Want to know where the chargebacks are coming from? Chargebacks911 has ranked the top five U.S. cities in terms of chargeback rates, placing a ZIP code in Show Low, Ariz., with a 2.2% rate, at the top.
The study of 500,000 chargebacks of e-commerce transactions made in 2013 indicates the percentage of disputed transactions, long a troublesome element for merchants. Chargebacks can happen for a number of reasons, including identity theft, pricing errors, or failure to receive a good or service as specified. They also occur in cases of so-called friendly fraud, where consumers authorize a purchase and receive their goods from online merchants but then enter a chargeback hoping to get an unwarranted refund. Clearwater, Fla.-based Chargebacks911 provides chargeback-mitigation services.
Joining Show Low are Port Washington, N.Y at 1.7%; a three-way tie at 1.5% for San Jose, Calif., Astoria, N.Y., and Miami; a tie at 1.4% for Chicago and Sherman Oaks, Calif.; and a nine-way tie at 1.3% for Sarasota, Fla., Los Angeles, Woodland Hills, Calif., Orlando, Fla., Whittier, Calif., Alhambra, Calif., Plainview, N.Y., North Hollywood, Calif., and Houston. For each city, the Chargebacks911 survey pinpointed a specific ZIP code and not necessarily the entire city.
Fraudulent chargebacks cost merchants money and time, including the cost of the original transaction and the expense of contesting them, says Monica Eaton-Cardone, Chargebacks911 co-founder. The survey found that 58% of cardholders never contacted the merchant prior to filing the dispute, she says, with another 28% doing so only after the dispute is filed.
The predominant reason those percentages are so high is that consumers face time shortages, she says. “It’s just out of convenience,” Eaton-Cardone, tells Digital Transactions News. It’s easier for a consumer to click the dispute button when reviewing her online credit card statement than it is to contact the merchant, she says.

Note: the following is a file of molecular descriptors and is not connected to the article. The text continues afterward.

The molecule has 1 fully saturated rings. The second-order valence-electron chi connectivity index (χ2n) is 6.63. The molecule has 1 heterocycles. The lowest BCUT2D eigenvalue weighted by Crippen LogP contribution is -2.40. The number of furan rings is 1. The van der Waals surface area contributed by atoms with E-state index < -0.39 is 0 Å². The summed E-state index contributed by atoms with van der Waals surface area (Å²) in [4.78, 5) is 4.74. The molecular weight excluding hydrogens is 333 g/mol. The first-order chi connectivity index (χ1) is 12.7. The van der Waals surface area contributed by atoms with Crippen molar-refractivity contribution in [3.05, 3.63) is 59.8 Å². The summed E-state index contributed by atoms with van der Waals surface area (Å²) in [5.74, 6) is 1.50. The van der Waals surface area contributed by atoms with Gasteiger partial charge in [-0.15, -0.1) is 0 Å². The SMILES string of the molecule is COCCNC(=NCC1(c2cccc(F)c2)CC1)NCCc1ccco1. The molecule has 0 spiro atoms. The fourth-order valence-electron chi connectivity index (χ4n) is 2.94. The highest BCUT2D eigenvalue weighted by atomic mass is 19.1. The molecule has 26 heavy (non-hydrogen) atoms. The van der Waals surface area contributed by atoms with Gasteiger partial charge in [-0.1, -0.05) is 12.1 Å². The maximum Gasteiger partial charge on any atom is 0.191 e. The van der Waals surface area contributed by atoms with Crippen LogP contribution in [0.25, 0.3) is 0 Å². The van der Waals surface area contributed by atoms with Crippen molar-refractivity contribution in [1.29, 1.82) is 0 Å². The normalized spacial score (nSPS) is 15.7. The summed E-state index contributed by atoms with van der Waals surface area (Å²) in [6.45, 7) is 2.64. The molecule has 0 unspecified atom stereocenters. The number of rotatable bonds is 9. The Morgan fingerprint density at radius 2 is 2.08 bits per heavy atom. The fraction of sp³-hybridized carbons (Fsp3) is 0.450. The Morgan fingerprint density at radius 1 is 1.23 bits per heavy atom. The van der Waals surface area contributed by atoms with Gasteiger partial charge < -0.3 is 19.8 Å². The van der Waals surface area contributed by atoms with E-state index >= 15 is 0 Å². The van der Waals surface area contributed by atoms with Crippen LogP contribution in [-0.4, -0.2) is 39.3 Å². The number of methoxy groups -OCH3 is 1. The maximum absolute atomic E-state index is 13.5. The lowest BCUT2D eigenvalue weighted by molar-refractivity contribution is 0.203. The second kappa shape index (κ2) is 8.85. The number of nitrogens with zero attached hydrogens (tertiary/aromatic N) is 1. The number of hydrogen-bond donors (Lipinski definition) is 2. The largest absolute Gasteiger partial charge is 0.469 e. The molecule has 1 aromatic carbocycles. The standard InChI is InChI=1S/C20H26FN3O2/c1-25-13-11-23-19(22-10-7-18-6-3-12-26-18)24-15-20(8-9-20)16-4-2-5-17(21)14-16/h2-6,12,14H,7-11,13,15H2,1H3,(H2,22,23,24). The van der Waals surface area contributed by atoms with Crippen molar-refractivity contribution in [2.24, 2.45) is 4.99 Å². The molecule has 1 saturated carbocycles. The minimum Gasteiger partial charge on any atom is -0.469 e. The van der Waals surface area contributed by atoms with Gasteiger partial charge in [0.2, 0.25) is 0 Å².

That makes card issuers the top competition to merchants in the race to curb chargeback rates, she says. Without 24-hour customer service, e-commerce merchants lose to banks that offer an easy way to dispute a transaction, Eaton-Cardone says. “If you don’t have customer support to instantly serve anybody who wants to contact you, you’re going to lose the contest because the bank’s online site is available at 2 a.m.,” Eaton-Cardone says.
Referring to the top chargeback locations in the study, Eaton-Cardone suggests that convenience may account for higher rates in more affluent locations.
What the study shows is that chargeback rates have little regard for the affluence of a ZIP code, she says. “Regardless of any ZIP code, merchants realize it doesn’t matter if they’re dealing with a customer with a lot of money or a little money, there’s still exposure,” Eaton-Cardone says.
Merchants have to improve their policies, she says. That can include adopting a more frequent communication plan. For example, a merchant using recurring billing might send an email just before the next payment is applied. That puts the payment in front of the customer when, if it needs to be changed, the payment can be canceled without the merchant incurring a chargeback, Eaton-Cardone says.
“Often time one of the culprits is the online business forgets that 9-to-5 customer service will not work in the online environment,” she says. The rules about staying in communication with customers, continuing to promote products, and making sure customers realize the merchant can serve them still apply, she says.
Chargebacks911 also published the study’s results for the top 250 U.S. cities in an interactive map.